Arranging breakdown assistance now boaters’ own responsibility

11-08-2020    13:44 hour

Per 17 August 2020, it is the boater’s own responsibility to arrange for non-urgent maritime support (breakdown assistance). This concerns situations where there is no immediate danger to lives and/or vessels. Examples include engine trouble and help towing a vessel to harbour. Always notify the Coastguard in the event of danger!

Arranging breakdown assistance now boaters’ own responsibility

The video explains the new procedure.

The new procedure is the result of consultations of the Ministry of Infrastructure and Water Management with maritime rescue workers (salvage companies), the Royal Netherlands Sea Rescue Institution (KNRM) and the Coastguard. An overview of different organisations operating in the different waters is published on Ultimately, the person requesting assistance determines which type of assistance is called in.

Similar to roadside assistance

Previously, boaters would contact the Coastguard, who would then automatically call out lifeboats from the Royal Netherlands Lifeboat Institute (KNRM). “You can compare it to the situation on the road,” explains Head of Operations Edwin van der Pol. “If your car breaks down, you call roadside assistance, not the emergency services.”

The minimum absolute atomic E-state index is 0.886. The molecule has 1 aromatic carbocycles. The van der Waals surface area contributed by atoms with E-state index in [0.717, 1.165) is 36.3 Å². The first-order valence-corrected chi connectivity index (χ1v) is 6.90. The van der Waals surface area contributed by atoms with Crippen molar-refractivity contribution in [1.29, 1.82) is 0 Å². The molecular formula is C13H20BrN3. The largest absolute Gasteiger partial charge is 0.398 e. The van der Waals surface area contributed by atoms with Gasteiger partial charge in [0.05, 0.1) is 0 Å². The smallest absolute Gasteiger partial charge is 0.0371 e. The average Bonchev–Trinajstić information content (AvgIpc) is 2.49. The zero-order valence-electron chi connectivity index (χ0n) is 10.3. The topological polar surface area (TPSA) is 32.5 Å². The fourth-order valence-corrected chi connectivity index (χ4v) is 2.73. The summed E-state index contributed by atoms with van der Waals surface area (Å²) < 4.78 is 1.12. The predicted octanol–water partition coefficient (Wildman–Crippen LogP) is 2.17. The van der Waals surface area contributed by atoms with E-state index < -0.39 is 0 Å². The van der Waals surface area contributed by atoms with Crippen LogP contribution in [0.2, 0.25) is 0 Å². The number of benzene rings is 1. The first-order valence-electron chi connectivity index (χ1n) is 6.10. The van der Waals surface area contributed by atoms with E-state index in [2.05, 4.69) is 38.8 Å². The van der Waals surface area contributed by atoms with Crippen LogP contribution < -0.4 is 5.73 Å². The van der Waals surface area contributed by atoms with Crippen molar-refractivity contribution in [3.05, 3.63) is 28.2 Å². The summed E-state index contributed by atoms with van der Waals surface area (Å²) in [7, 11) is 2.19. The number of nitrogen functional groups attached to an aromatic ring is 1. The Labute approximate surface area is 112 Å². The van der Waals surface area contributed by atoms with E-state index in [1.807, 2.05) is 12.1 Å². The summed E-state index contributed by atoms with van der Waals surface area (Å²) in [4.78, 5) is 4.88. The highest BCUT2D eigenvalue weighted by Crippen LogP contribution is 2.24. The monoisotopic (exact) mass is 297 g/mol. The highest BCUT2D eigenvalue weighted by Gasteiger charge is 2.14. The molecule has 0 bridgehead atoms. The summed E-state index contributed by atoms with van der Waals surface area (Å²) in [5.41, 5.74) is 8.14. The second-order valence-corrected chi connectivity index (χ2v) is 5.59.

When the Coastguard receives a call, it follows a verification protocol to determine whether emergency assistance is required. If not, the caller is asked to contact a support provider. If there is any doubt whether the situation is an emergency or not, the KNRM is always called out. “The Coastguard has a control room for emergencies. Boaters themselves are responsible for ensuring that they are properly prepared. And that includes the question: what if there’s a breakdown? Who should I call?” says Van der Pol.

An emergency after all

Sometimes a request for assistance is initially not urgent, but then circumstances turn it into an emergency. In such cases, the Coastguard must be alerted immediately so that emergency assistance (search and rescue) can be started!


In some situations, the caller may be unable to contact a support provider. The Coastguard can then inform the support providers, who can in turn contact the caller in order to provide the necessary help. This requires the caller to grant permission for the Coastguard to share information with support providers. The Coastguard has no further role in processing the request for assistance.


The Ministry of Infrastructure and Water Management has tasked the Coastguard with carrying out triage. Minister Cora van Nieuwenhuizen informed Parliament about this in a letter. In the event of non-urgent assistance, callers will be informed that obtaining assistance is their own responsibility. A list of (commercial) support providers active in Dutch waters is available on the Coastguard website.

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